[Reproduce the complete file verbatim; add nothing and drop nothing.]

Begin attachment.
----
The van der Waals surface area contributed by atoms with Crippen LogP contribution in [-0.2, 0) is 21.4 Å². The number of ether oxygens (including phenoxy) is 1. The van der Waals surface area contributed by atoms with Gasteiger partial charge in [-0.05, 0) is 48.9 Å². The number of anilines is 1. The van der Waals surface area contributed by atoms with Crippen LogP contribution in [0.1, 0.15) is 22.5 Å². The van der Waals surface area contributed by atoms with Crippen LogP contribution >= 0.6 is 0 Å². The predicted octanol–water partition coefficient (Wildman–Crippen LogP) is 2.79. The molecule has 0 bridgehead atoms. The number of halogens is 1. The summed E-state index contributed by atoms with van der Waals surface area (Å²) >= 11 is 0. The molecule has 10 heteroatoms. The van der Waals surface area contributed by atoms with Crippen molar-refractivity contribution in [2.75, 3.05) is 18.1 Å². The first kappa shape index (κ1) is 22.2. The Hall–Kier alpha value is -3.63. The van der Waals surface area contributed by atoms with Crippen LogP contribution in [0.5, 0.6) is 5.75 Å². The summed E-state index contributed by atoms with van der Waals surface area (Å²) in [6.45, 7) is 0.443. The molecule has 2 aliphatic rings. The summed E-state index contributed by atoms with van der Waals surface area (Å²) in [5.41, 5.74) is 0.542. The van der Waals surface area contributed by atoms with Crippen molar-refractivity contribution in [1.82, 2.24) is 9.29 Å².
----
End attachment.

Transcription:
The van der Waals surface area contributed by atoms with Crippen LogP contribution in [-0.2, 0) is 21.4 Å². The number of ether oxygens (including phenoxy) is 1. The van der Waals surface area contributed by atoms with Gasteiger partial charge in [-0.05, 0) is 48.9 Å². The number of anilines is 1. The van der Waals surface area contributed by atoms with Crippen LogP contribution in [0.1, 0.15) is 22.5 Å². The van der Waals surface area contributed by atoms with Crippen LogP contribution >= 0.6 is 0 Å². The predicted octanol–water partition coefficient (Wildman–Crippen LogP) is 2.79. The molecule has 0 bridgehead atoms. The number of halogens is 1. The summed E-state index contributed by atoms with van der Waals surface area (Å²) >= 11 is 0. The molecule has 10 heteroatoms. The van der Waals surface area contributed by atoms with Crippen molar-refractivity contribution in [2.75, 3.05) is 18.1 Å². The first kappa shape index (κ1) is 22.2. The Hall–Kier alpha value is -3.63. The van der Waals surface area contributed by atoms with Crippen LogP contribution in [0.5, 0.6) is 5.75 Å². The summed E-state index contributed by atoms with van der Waals surface area (Å²) in [6.45, 7) is 0.443. The molecule has 2 aliphatic rings. The summed E-state index contributed by atoms with van der Waals surface area (Å²) in [5.41, 5.74) is 0.542. The van der Waals surface area contributed by atoms with Crippen molar-refractivity contribution in [1.82, 2.24) is 9.29 Å².